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Hello, my name is Piccolo Sky, I’m 30 years old…and I watch “My Little Pony: Friendship is Magic”.

…Sorry for that. I was patiently waiting for most people to turn around and leave and what few people I have who watch my blog ”unwatch”. If you’re still here, good. You’re the “A-Team”…the gang who doesn’t immediately judge an individual based on one preference they have. Frankly, if you’re not, I don’t really care to have you read my blog in the first place.

Moving on…

Yes, somewhere in between Season Two and Three, I went from being one of the group of confused, mystified, incredulous, and perhaps even frightened males who stared at the phenomenon of “bronies” to a full-fledged member of “the herd”. I understand this confuses a great deal of people. I can’t say I blame you. As little as a month before I “crossed over”, I would have said the same thing. And, to be honest, I was quite scared to “come out” with it. I actually thought it made me a freak or a pervert or worse. (I can’t imagine how people with real issues they’re afraid to come out with, such as homosexuality, can do it.) However, after quite a bit of introspection, I decided to say it with pride. After all, there are much worse things in the world I could be deathly ashamed of and rightly so.

However, naturally, what comes with being a fan of that show and an adult male is weird looks, suspicion, association with the true freaks, and, of course, the big question that you yourself might be asking me right now:

“How can you enjoy that little girl’s cartoon show?”

Well, in terms of content, I could make lots of arguments. The leading misconception, and the most frustrating for a “brony”, is that the show is exactly like the 1980s version or even later incarnations.

Let me make one thing perfectly clear at the onset…the far majority of bronies think that the 1980s incarnation of the show and all other non-FIM (Friendship is Magic) incarnations are indeed dumb, childish, and suitable only for little girls. Those versions of the show had one purpose: dazzle little girls into buying merchandise. “My Little Pony: Friendship is Magic”, on the other hand, was rebooted as a creation by Lauren Faust, who is infamous for collaborating on cartoons that appeal to adults as well as children (“The Powerpuff Girls” and “Foster’s Home for Imaginary Friends”) and, although the main purpose of the show (like anything associated with Hasbro) is to sell merchandise, it’s definitely smarter, edgier, less stereotypical, and mass appealing than any other show incarnation.

It definitely tries to cater to the pop culture and adult audience from time to time. (One of the best examples is in the opening of “The Cutie Pox”. Try Youtubing that.) It’s definitely more “fun” and mass appealing too. If the only thing the characters ever did was brush their manes, go on tea parties, and run up meadows, it would probably indeed not be very admired. It doesn’t, however. It goes for a much wider range.

Most of all, compared to other Y-related programming, the show is Shakespeare. It takes a lot of talent to be able to make an interesting Y-rated show. Most other Y-rated programming currently on television is things like “Dora the Explorer” and “Team Umizoomi”. It’s nice…but it’s also so youth-orientated that it makes the typical adult want to gag themselves with how dumbed-down it is. At least MLP doesn’t feel like it’s trying to insult your intelligence (not completely, at any rate).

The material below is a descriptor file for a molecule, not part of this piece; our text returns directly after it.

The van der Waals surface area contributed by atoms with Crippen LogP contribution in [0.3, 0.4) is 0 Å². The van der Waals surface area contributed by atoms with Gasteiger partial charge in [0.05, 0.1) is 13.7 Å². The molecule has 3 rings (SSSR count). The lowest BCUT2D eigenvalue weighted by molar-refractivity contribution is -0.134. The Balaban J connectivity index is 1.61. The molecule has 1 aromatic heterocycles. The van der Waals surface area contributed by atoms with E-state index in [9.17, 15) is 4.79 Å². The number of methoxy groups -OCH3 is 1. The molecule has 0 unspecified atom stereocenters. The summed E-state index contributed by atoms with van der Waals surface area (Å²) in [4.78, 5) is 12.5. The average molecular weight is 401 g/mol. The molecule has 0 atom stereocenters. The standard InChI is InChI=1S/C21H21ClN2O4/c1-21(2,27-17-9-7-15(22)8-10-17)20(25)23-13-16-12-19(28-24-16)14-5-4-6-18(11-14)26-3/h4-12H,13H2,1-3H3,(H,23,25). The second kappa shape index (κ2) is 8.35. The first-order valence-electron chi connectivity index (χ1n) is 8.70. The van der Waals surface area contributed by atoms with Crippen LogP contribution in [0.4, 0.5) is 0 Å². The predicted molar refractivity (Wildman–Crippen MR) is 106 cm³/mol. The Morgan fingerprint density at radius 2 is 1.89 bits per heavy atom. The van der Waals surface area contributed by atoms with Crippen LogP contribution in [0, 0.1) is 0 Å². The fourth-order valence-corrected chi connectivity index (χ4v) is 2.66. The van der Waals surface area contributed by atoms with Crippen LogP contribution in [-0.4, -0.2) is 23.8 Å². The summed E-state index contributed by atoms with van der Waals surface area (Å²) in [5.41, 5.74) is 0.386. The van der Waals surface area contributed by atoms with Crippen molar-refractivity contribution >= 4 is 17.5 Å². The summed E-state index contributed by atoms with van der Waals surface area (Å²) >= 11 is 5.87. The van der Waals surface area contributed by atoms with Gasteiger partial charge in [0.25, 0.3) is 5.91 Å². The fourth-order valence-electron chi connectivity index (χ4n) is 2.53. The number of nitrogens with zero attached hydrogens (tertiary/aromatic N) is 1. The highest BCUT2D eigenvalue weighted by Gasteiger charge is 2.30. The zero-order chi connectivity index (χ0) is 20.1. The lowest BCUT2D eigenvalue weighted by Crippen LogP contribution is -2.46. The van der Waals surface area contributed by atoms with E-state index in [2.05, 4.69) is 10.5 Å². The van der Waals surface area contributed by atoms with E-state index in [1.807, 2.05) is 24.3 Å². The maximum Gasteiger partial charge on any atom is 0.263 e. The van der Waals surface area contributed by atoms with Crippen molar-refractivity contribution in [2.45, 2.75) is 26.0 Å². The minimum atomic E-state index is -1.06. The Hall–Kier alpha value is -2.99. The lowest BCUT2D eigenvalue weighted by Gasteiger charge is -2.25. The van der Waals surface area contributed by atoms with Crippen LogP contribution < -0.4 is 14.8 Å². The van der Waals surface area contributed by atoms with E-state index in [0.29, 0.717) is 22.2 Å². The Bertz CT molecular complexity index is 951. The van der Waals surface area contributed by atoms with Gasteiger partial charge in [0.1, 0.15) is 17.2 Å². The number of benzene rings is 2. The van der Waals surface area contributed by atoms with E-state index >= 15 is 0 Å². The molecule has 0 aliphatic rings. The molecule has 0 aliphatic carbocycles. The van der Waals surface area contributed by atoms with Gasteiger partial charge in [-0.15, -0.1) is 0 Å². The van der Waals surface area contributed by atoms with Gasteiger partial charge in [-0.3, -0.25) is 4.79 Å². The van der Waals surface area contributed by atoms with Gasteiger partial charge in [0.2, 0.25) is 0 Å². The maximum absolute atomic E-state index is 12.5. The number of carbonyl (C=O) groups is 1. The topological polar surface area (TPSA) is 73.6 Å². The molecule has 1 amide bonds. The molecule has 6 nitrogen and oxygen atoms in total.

And while shows like that are primarily used for educational value, there’s good value in MLP:FIM as well on the social level. Most shows that have girls in mind at that age show girls doing stereotypical ”girly” things. Oh, it’s improved over the years, but you’ll still eventually see girls on a lot of programming playing with things that are pink or frilly, or having tea parties or messing around in toy kitchens, or being interested in dressing up and hosting parties.

First of all, the cast of MLP:FIM is overwhelming female. There are very few male characters and even less that are “regulars”. The only more-or-less fixed male character on the cast is Spike. Second, the girls don’t all act the same either. The closest we have to “typical girls” would be Fluttershy, who is a nature lover and always cares for cute animals, and Rarity, who is concerned with fashion and elegant things. However, Fluttershy has shown multiple times that she has an aggressive and “assertive” side, and Rarity has made it clear (especially in the episode “A Dog and Pony Show”) that just because she acts more like “a lady” doesn’t mean she can’t handle herself. After that…the cast lineup has two tomboys (as opposed to the usual token one), Rainbow Dash and Applejack. Rainbow Dash is a type-A athlete who isn’t afraid to challenge boys on even-footing. Applejack is a farmer, which is in and of itself a good thing since more and more people in the country are thinking anyone who is “country” is an “uncivilized hick”. Twilight Sparkle is a bookwormish nerd…and there’s nothing wrong with that. A girl can be well-learned and not quite as outgoing and socially adept as everyone else. Then there’s Pinkie Pie, who is essentially a transposed Looney Tunes character. (And if you’ve seen “The Looney Tunes Show”, you can probably agree that we need more real Looney Tunes characters in this day and age.)